Fayetteville City Council members unanimously reached a consensus this month that authorizes staff to finalize a shared active transportation system within the city.
The authorization means Fayetteville residents may soon have access to electric scooters in downtown and parts of the city. Off Road Self Balancing Scooter
There are several vehicles used for micro-mobility, but the city is focusing on powered bicycles and powered standing scooters, Taurus Freeman, assistant director of economic and community development, told council members during a Jan. 3 work session.
Micro-mobility “is a transportation program that is ideal for short distance trips providing users the ability to conveniently use alternative vehicles located in their area,” according to city documents.
The city was approached by two companies in 2018 that were interested in providing a shared biking program in Fayetteville, Freeman said.
“The city declined to move forward at that time due to waiting for the completion of our bicycle and pedestrian plan,” Freeman said.
Fayetteville State University moved forward with a one-year pilot program in August 2018, he said.
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Mayor Mitch Colvin said one of the vendors preferred operating in cities with adopted bike plans, which the city has since adopted.
Colvin said the city is using bond funds, too, to allow for “additional bike lanes and other enhancements to execute sidewalk and connectivity.”
Freeman said representatives from the bike company approached the city again in 2021, and that’s when council members directed staff to develop an ordinance and get input from the Fayetteville Downtown Alliance and Cool Spring Downtown District, both of which work with local businesses.
Freeman said that based on survey comments from the Downtown Alliance, its board of directors was “not in total agreement” with the city having a micro-mobility program.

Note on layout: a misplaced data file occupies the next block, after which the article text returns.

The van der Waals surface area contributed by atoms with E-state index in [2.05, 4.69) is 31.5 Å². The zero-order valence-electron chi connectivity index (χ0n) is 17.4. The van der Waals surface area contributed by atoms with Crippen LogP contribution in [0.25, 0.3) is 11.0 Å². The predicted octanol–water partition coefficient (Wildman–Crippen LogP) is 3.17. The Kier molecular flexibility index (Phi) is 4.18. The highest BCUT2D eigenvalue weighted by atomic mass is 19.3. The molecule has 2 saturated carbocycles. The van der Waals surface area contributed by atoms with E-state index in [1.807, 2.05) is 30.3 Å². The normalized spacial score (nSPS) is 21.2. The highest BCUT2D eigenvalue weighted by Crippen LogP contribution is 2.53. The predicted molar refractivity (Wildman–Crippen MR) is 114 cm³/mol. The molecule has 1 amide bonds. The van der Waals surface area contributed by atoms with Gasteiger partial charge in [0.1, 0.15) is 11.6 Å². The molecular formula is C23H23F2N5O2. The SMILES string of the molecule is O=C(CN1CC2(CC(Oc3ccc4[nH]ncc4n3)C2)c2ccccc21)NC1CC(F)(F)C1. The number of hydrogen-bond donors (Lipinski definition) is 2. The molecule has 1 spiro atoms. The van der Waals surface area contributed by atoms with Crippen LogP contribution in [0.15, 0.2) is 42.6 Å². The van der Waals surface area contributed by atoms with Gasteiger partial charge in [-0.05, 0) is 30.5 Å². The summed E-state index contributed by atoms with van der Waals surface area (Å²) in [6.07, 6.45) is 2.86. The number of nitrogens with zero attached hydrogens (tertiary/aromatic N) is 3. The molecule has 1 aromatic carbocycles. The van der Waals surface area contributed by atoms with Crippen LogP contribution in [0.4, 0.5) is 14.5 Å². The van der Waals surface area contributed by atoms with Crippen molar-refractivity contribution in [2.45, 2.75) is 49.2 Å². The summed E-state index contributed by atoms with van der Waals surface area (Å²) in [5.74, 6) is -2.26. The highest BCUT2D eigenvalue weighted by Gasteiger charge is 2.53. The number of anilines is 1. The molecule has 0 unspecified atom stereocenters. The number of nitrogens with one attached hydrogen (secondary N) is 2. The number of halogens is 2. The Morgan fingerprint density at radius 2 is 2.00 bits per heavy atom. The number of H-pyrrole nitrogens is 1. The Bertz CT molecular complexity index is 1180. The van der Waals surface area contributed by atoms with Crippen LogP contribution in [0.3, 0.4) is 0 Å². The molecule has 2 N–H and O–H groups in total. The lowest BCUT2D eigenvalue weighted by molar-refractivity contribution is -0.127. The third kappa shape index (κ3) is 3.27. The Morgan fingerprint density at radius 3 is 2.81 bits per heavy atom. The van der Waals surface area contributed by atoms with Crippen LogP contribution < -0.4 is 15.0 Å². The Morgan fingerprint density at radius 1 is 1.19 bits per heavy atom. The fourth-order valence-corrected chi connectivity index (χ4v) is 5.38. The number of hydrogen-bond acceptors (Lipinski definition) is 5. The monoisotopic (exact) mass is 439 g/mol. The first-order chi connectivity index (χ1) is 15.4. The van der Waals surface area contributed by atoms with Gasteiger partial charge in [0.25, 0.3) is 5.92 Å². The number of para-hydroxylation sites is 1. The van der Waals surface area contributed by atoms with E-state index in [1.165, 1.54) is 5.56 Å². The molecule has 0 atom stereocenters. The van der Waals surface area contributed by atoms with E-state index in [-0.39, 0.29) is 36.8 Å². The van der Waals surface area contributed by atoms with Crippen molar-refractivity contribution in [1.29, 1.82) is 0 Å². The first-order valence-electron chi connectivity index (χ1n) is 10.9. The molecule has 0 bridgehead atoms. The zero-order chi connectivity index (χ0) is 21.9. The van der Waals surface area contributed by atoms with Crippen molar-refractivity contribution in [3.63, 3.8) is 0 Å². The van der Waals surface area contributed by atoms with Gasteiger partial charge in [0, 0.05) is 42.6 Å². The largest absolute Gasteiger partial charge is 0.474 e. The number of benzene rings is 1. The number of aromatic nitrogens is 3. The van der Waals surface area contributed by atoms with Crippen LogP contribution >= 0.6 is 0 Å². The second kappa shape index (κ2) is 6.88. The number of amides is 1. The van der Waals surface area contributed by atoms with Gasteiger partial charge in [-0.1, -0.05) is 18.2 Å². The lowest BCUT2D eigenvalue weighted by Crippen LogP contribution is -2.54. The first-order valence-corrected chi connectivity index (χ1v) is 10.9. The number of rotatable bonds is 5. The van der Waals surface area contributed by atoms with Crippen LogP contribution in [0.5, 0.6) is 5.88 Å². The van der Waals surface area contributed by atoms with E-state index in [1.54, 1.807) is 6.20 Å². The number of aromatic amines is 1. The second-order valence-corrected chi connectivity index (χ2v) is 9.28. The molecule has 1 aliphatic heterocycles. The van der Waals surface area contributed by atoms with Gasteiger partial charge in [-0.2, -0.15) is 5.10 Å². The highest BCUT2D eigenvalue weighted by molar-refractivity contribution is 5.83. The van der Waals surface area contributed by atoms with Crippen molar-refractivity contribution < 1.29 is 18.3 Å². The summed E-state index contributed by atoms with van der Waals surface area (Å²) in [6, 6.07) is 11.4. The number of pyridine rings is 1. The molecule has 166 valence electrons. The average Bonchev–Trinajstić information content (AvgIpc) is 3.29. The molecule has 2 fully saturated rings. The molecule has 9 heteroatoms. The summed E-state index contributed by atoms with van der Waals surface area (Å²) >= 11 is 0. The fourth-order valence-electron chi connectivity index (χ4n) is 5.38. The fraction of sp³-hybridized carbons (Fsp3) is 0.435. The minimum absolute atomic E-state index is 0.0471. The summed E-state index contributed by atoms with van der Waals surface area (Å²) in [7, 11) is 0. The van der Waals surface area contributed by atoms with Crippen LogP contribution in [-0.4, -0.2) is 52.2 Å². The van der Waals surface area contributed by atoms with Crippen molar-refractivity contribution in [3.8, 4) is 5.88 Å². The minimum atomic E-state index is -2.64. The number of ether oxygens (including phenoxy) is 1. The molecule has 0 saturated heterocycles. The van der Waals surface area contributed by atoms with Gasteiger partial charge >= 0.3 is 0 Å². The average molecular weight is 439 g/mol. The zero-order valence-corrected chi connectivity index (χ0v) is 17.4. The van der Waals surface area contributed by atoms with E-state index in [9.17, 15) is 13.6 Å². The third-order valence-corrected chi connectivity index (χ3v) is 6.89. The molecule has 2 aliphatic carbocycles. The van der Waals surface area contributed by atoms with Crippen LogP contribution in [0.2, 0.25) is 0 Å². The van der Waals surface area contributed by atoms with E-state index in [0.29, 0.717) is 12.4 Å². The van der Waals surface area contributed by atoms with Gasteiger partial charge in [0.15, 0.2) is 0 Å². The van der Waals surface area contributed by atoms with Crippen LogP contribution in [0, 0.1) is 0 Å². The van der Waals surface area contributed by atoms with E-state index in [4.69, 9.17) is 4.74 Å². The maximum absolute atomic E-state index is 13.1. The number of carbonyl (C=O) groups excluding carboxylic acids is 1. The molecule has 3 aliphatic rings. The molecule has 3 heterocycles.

“However, their interpretation is somewhat different from what is being proposed,” he said.
A draft ordinance would not allow scooters or electric bicycles to be ridden on sidewalks, Freeman said.
A Facebook survey conducted by the Cool Spring Downtown District gathered more than a dozen with few “positive” responses, he said.
Colvin said he doesn’t think a Facebook post with 14 responses is “reflective of the bigger picture.”
“I know young people like it,” Colvin said. “It adds to the vibrancy.”
Peer cities already using micro-mobility programs include Raleigh, Durham, Winson-Salem, Greensboro, Greenville, Charlotte and Gastonia, according to city documents.
Councilwoman Kathy Jensen said that in 2018, she likely didn’t support the idea of allowing scooters in the city.
“My position hasn’t really changed, but I am trying to budge a little bit,” Jensen said.
Jensen’s concern is the use of the scooters on sidewalks.
“I’ve almost been run over by these being in other cities, bigger cities,” she said. “But I think I’m just putting it out there, I do not think they belong on the sidewalks. That’s my personal opinion, but I do think that we need to look at this and find a way to bring it to our downtown.”
Freeman said city staff will work on an ordinance that would address the sidewalk concerns, along with age requirements, helmet use, establishing boundaries for where the bikes and scooters can be located and whether or not a manager would be required on site.
Hours of operation, the number of vendors and vehicles in the city and enforcement and violations would also need to be ironed out in the city’s policy, he said.
Two of the vendors already expressing an interest in operating in Fayetteville are Spunk Scooter and Bird, according to city documents.
A local vendor has also expressed interest in operating downtown, Freeman said.
According to city documents, Spunk Scooter provides shared, freestanding, dockless standing electric scooters that have a maximum range of 30 miles and are battery-operated to charge “in a matter of seconds.”
The Spunk Scooter proposal states it is also in the process of investing in solar-powered stations to eliminate electricity for charging stations.
Spunk Scooter’s fees would be $1 to unlock the scooter, and 30 cents per minute. Day passes are also offered, and a low-income plan waives the unlock fee with 20 cents per minute cost for residents enrolled in or eligible for a state or federal assistance program.
According to Bird’s proposal, it is a standup electric vehicle-sharing company with vehicles having a 30-mile range, speeds of 15 miles per hour and a cost of $1 per ride plus a “per minute fee.”
Freeman said in moving forward, the city would need an ordinance first followed by a request for proposal process to select a vendor or vendors to provide the scooters in the city.
Councilman Mario Benavente made the motion directing city staff to finalize a shared transportation system plan for the city.
“We always talk about expanding our downtown, and this is a great way to do that,” Benavente said.
Scooter Electric Scooter Staff writer Rachael Riley can be reached at email@example.com or 910-486-3528.